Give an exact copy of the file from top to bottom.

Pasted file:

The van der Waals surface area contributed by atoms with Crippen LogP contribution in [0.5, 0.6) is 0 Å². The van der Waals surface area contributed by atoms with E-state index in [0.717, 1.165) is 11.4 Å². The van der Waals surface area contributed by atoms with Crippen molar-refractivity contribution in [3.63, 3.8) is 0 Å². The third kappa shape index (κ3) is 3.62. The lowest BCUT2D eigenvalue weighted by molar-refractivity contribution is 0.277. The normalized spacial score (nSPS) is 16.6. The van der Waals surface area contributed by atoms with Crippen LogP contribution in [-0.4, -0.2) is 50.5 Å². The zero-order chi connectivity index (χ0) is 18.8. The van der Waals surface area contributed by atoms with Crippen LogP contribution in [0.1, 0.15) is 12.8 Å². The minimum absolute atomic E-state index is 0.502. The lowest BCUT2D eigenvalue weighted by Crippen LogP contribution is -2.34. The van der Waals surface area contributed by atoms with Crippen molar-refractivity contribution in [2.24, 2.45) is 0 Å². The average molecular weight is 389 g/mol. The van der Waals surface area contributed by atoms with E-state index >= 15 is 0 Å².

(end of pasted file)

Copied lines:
The van der Waals surface area contributed by atoms with Crippen LogP contribution in [0.5, 0.6) is 0 Å². The van der Waals surface area contributed by atoms with E-state index in [0.717, 1.165) is 11.4 Å². The van der Waals surface area contributed by atoms with Crippen molar-refractivity contribution in [3.63, 3.8) is 0 Å². The third kappa shape index (κ3) is 3.62. The lowest BCUT2D eigenvalue weighted by molar-refractivity contribution is 0.277. The normalized spacial score (nSPS) is 16.6. The van der Waals surface area contributed by atoms with Crippen LogP contribution in [-0.4, -0.2) is 50.5 Å². The zero-order chi connectivity index (χ0) is 18.8. The van der Waals surface area contributed by atoms with Crippen LogP contribution in [0.1, 0.15) is 12.8 Å². The minimum absolute atomic E-state index is 0.502. The lowest BCUT2D eigenvalue weighted by Crippen LogP contribution is -2.34. The van der Waals surface area contributed by atoms with Crippen molar-refractivity contribution in [2.24, 2.45) is 0 Å². The average molecular weight is 389 g/mol. The van der Waals surface area contributed by atoms with E-state index >= 15 is 0 Å².